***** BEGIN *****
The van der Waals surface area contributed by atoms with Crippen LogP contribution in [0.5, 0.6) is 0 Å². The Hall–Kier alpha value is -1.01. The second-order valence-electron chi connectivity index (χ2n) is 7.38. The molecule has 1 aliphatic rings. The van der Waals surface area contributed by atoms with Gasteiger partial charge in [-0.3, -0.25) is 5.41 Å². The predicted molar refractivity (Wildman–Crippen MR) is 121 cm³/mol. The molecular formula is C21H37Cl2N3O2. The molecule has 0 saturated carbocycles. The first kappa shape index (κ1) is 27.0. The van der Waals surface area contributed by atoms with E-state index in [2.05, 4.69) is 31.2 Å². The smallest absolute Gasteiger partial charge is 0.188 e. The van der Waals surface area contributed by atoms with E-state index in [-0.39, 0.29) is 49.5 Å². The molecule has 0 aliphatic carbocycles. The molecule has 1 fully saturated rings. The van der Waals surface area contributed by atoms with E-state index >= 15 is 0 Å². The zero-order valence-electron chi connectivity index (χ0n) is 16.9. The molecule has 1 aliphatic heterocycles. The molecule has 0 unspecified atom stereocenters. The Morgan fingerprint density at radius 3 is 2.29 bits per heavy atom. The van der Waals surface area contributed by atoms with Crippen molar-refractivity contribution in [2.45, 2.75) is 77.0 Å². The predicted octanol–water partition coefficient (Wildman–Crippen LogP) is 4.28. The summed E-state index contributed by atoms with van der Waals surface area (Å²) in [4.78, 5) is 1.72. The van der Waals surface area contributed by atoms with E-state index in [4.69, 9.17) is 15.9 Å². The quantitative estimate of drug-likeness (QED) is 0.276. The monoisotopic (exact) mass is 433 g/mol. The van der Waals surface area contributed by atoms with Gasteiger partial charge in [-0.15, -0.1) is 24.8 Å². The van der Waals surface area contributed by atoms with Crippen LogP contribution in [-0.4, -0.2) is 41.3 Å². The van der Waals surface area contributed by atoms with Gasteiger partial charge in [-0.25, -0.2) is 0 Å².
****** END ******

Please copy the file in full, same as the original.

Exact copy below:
The van der Waals surface area contributed by atoms with Crippen LogP contribution in [0.5, 0.6) is 0 Å². The Hall–Kier alpha value is -1.01. The second-order valence-electron chi connectivity index (χ2n) is 7.38. The molecule has 1 aliphatic rings. The van der Waals surface area contributed by atoms with Gasteiger partial charge in [-0.3, -0.25) is 5.41 Å². The predicted molar refractivity (Wildman–Crippen MR) is 121 cm³/mol. The molecular formula is C21H37Cl2N3O2. The molecule has 0 saturated carbocycles. The first kappa shape index (κ1) is 27.0. The van der Waals surface area contributed by atoms with E-state index in [2.05, 4.69) is 31.2 Å². The smallest absolute Gasteiger partial charge is 0.188 e. The van der Waals surface area contributed by atoms with E-state index in [-0.39, 0.29) is 49.5 Å². The molecule has 0 aliphatic carbocycles. The molecule has 1 fully saturated rings. The van der Waals surface area contributed by atoms with E-state index >= 15 is 0 Å². The zero-order valence-electron chi connectivity index (χ0n) is 16.9. The molecule has 1 aliphatic heterocycles. The molecule has 0 unspecified atom stereocenters. The Morgan fingerprint density at radius 3 is 2.29 bits per heavy atom. The van der Waals surface area contributed by atoms with Crippen molar-refractivity contribution in [2.45, 2.75) is 77.0 Å². The predicted octanol–water partition coefficient (Wildman–Crippen LogP) is 4.28. The summed E-state index contributed by atoms with van der Waals surface area (Å²) in [4.78, 5) is 1.72. The van der Waals surface area contributed by atoms with E-state index in [4.69, 9.17) is 15.9 Å². The quantitative estimate of drug-likeness (QED) is 0.276. The monoisotopic (exact) mass is 433 g/mol. The van der Waals surface area contributed by atoms with Gasteiger partial charge in [-0.15, -0.1) is 24.8 Å². The van der Waals surface area contributed by atoms with Crippen LogP contribution in [-0.4, -0.2) is 41.3 Å². The van der Waals surface area contributed by atoms with Gasteiger partial charge in [-0.25, -0.2) is 0 Å².